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Novel Learning-Based Method to Scoop up Terrain Samples

At the University of Illinois Urbana-Champaign, scientists in the Departments of Aerospace Engineering and Computer Science have devised a novel learning-based method so robots on extraterrestrial bodies can make decisions regarding where and how to lift out terrain samples.

Novel Learning-Based Method to Scoop up Terrain Samples

Left to right: Yifan Zhu, Kris Hauser, Melkior Ornik, and Pranay Thangeda. Image Credit: University of Illinois Urbana-Champaign

Rather than simulating how to scoop every possible type of rock or granular material, we created a new way for autonomous landers to learn how to learn to scoop quickly on a new material it encounters.

Pranay Thangeda, Ph.D. Student, Department of Aerospace Engineering, University of Illinois Urbana-Champaign

Thangeda stated, “It also learns how to adapt to changing landscapes and their properties, such as the topology and the composition of the materials.”

With the help of this technique, Thangeda stated that a robot could learn how to scoop a new material with very few attempts.

Thangeda stated, “If it makes several bad attempts, it learns it shouldn’t scoop in that area and it will try somewhere else.”

One of the difficulties of this study is the lack of understanding regarding ocean worlds like Europa.

Before we sent the recent rovers to Mars, orbiters gave us pretty good information about the terrain features. But the best image we have of Europa has a resolution of 256 to 340 meters per pixel, which is not clear enough to ascertain features.

Pranay Thangeda, Ph.D. Student, Department of Aerospace Engineering, University of Illinois Urbana-Champaign

Thangeda’s adviser Melkior Ornik said, “All we know is that Europa’s surface is ice, but it could be big blocks of ice or much finer like snow. We also don’t know what’s underneath the ice.”

For a few trials, the research group concealed a material under a layer of something else. The robot observes the top material and thinks it may be good to scoop.

When it actually scoops and hits the bottom layer, it learns it is unscoopable and moves to a different area,” stated Thangeda.

NASA wishes to send battery-powered rovers instead of nuclear to Europa because, among other mission-specific considerations, it is vital to reduce the risk of contaminating ocean worlds with possibly risky materials.

Although nuclear power supplies have a lifespan of months, batteries have about a 20-day lifespan. We can't afford to waste a few hours a day to send messages back and forth. This provides another reason why the robot’s autonomy to make decisions on its own is vital.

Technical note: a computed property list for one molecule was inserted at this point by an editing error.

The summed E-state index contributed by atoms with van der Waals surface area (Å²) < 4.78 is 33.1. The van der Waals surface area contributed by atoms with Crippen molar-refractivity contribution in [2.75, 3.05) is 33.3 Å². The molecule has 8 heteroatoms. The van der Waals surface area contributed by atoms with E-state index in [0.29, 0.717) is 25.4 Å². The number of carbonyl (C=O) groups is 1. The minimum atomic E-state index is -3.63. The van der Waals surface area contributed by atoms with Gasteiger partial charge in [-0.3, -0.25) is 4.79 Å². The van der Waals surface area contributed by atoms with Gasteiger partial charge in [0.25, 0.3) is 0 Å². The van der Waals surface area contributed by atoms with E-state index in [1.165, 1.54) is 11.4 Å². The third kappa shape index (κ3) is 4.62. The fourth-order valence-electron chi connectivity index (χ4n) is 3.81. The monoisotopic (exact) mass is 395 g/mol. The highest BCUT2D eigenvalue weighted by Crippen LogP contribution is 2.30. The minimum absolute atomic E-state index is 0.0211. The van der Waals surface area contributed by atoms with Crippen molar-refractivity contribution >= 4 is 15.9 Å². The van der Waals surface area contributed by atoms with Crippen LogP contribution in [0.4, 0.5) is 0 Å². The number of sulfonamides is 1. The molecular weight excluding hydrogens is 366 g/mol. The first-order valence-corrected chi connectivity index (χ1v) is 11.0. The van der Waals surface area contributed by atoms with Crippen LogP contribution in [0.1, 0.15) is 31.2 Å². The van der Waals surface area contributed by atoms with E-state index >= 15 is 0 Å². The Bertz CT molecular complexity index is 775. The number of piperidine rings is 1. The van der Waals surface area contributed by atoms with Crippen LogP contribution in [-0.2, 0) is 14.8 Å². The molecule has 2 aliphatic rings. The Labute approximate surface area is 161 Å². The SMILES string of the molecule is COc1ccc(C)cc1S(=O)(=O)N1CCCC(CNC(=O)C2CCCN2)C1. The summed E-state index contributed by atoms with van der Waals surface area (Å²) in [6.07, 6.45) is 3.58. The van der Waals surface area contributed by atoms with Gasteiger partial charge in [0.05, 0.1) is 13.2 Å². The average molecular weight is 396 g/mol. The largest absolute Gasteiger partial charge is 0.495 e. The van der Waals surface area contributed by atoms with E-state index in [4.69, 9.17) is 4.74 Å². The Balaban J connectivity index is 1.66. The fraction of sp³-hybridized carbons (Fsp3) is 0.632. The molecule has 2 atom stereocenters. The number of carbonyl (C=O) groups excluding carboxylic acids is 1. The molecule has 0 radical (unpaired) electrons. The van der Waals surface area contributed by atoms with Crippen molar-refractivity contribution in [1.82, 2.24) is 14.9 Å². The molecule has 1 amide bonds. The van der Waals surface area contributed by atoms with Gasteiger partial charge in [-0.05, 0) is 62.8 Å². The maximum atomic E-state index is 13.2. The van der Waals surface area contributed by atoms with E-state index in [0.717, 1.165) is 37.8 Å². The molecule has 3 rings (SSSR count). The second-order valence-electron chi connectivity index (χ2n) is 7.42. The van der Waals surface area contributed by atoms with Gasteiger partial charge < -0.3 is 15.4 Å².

Pranay Thangeda, Ph.D. Student, Department of Aerospace Engineering, University of Illinois Urbana-Champaign

Also, this learning technique is special since it enables the robot to utilize vision and minimal online experience to obtain high-quality scooping actions on strange terrains. This considerably surpasses non-adaptive techniques and other advanced meta-learning techniques.

A robot in the Department of Computer Science at Illinois was utilized by the research group. It is modeled following the arm of a lander with sensors to gather scooping data on a range of materials, from 1-mm grains of sand to 8-cm rocks, and also different volume materials like packing peanuts and shredded cardboard.

The consecutive database in the simulation comprises around 100 points of knowledge for each of 67 various terrains, or 6,700 total points.

Thangeda stated, “To our knowledge, we are the first to open source a large-scale dataset on granular media. We also provided code to easily access the dataset so others can start using it in their applications.”

The model that was made by the team will be dispensed at NASA’s Jet Propulsion Laboratory’s Ocean World Lander Autonomy Testbed.

Ornik stated, “We’re interested in developing autonomous robotic capabilities on extraterrestrial surfaces, and in particular challenging extraterrestrial surfaced. This unique method will help inform NASA’s continuing interest in exploring ocean worlds.”

Ornik added, “The value of this work is in adaptability and transferability of knowledge or methods from Earth to an extraterrestrial body, because it is clear that we will not have a lot of information before the lander gets there.

Ornik continued, “And because of the short battery lifespan, we won’t have a long time for the learning process. The lander might last for just a few days, then die, so learning and making decisions autonomously is extremely beneficial.”

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